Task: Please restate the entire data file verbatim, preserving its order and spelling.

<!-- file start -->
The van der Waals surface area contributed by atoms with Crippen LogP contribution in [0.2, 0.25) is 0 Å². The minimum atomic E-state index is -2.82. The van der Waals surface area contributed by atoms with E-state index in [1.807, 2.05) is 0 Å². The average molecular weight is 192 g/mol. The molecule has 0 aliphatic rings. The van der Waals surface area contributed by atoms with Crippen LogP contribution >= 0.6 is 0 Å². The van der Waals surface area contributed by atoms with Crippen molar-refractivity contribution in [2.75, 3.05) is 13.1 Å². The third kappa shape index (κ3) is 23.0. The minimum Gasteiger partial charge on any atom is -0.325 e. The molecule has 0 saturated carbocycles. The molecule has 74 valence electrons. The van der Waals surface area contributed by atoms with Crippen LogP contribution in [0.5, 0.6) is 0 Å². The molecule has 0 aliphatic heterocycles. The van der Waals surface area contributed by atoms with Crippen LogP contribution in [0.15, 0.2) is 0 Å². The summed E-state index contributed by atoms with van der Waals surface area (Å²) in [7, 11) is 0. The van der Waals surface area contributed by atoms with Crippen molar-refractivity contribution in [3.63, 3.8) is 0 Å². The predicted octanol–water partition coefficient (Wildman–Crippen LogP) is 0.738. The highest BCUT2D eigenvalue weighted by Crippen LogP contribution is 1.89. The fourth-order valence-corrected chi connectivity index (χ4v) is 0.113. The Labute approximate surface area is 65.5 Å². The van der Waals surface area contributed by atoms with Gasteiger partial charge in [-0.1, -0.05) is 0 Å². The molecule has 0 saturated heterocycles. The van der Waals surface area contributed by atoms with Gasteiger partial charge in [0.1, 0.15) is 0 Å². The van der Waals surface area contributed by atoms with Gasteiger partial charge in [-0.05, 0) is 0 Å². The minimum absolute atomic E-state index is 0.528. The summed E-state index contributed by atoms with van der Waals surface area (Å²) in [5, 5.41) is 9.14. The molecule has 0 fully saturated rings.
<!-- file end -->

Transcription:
The van der Waals surface area contributed by atoms with Crippen LogP contribution in [0.2, 0.25) is 0 Å². The minimum atomic E-state index is -2.82. The van der Waals surface area contributed by atoms with E-state index in [1.807, 2.05) is 0 Å². The average molecular weight is 192 g/mol. The molecule has 0 aliphatic rings. The van der Waals surface area contributed by atoms with Crippen LogP contribution >= 0.6 is 0 Å². The van der Waals surface area contributed by atoms with Crippen molar-refractivity contribution in [2.75, 3.05) is 13.1 Å². The third kappa shape index (κ3) is 23.0. The minimum Gasteiger partial charge on any atom is -0.325 e. The molecule has 0 saturated carbocycles. The molecule has 74 valence electrons. The van der Waals surface area contributed by atoms with Crippen LogP contribution in [0.5, 0.6) is 0 Å². The molecule has 0 aliphatic heterocycles. The van der Waals surface area contributed by atoms with Crippen LogP contribution in [0.15, 0.2) is 0 Å². The summed E-state index contributed by atoms with van der Waals surface area (Å²) in [7, 11) is 0. The van der Waals surface area contributed by atoms with Crippen molar-refractivity contribution in [3.63, 3.8) is 0 Å². The predicted octanol–water partition coefficient (Wildman–Crippen LogP) is 0.738. The highest BCUT2D eigenvalue weighted by Crippen LogP contribution is 1.89. The fourth-order valence-corrected chi connectivity index (χ4v) is 0.113. The Labute approximate surface area is 65.5 Å². The van der Waals surface area contributed by atoms with Gasteiger partial charge in [-0.1, -0.05) is 0 Å². The molecule has 0 saturated heterocycles. The van der Waals surface area contributed by atoms with Gasteiger partial charge in [0.1, 0.15) is 0 Å². The van der Waals surface area contributed by atoms with Gasteiger partial charge in [-0.05, 0) is 0 Å². The minimum absolute atomic E-state index is 0.528. The summed E-state index contributed by atoms with van der Waals surface area (Å²) in [5, 5.41) is 9.14. The molecule has 0 fully saturated rings.